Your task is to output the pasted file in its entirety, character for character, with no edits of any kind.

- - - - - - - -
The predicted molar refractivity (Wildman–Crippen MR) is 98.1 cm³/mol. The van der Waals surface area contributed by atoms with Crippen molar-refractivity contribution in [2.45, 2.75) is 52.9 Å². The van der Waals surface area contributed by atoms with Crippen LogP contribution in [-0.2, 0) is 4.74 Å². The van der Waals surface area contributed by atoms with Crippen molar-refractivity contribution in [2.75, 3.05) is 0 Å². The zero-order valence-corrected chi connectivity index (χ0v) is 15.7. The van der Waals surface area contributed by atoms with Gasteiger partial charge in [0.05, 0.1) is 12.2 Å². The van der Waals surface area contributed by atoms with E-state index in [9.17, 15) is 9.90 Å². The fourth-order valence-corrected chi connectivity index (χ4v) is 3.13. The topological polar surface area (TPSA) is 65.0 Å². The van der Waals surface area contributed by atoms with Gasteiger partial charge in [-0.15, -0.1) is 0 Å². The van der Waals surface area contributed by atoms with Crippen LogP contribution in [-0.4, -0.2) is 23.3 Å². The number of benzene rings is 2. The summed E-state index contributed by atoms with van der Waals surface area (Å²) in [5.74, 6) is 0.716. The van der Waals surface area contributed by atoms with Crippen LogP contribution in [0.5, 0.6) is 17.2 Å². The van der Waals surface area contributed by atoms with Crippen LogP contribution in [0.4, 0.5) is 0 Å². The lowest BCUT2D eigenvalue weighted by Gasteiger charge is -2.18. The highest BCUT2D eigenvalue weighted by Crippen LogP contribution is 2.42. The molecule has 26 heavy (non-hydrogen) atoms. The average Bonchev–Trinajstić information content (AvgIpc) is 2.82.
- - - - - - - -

The predicted molar refractivity (Wildman–Crippen MR) is 98.1 cm³/mol. The van der Waals surface area contributed by atoms with Crippen molar-refractivity contribution in [2.45, 2.75) is 52.9 Å². The van der Waals surface area contributed by atoms with Crippen LogP contribution in [-0.2, 0) is 4.74 Å². The van der Waals surface area contributed by atoms with Crippen molar-refractivity contribution in [2.75, 3.05) is 0 Å². The zero-order valence-corrected chi connectivity index (χ0v) is 15.7. The van der Waals surface area contributed by atoms with Gasteiger partial charge in [0.05, 0.1) is 12.2 Å². The van der Waals surface area contributed by atoms with E-state index in [9.17, 15) is 9.90 Å². The fourth-order valence-corrected chi connectivity index (χ4v) is 3.13. The topological polar surface area (TPSA) is 65.0 Å². The van der Waals surface area contributed by atoms with Gasteiger partial charge in [-0.15, -0.1) is 0 Å². The van der Waals surface area contributed by atoms with Crippen LogP contribution in [-0.4, -0.2) is 23.3 Å². The number of benzene rings is 2. The summed E-state index contributed by atoms with van der Waals surface area (Å²) in [5.74, 6) is 0.716. The van der Waals surface area contributed by atoms with Crippen LogP contribution in [0.5, 0.6) is 17.2 Å². The van der Waals surface area contributed by atoms with Crippen LogP contribution in [0.4, 0.5) is 0 Å². The lowest BCUT2D eigenvalue weighted by Gasteiger charge is -2.18. The highest BCUT2D eigenvalue weighted by Crippen LogP contribution is 2.42. The molecule has 26 heavy (non-hydrogen) atoms. The average Bonchev–Trinajstić information content (AvgIpc) is 2.82.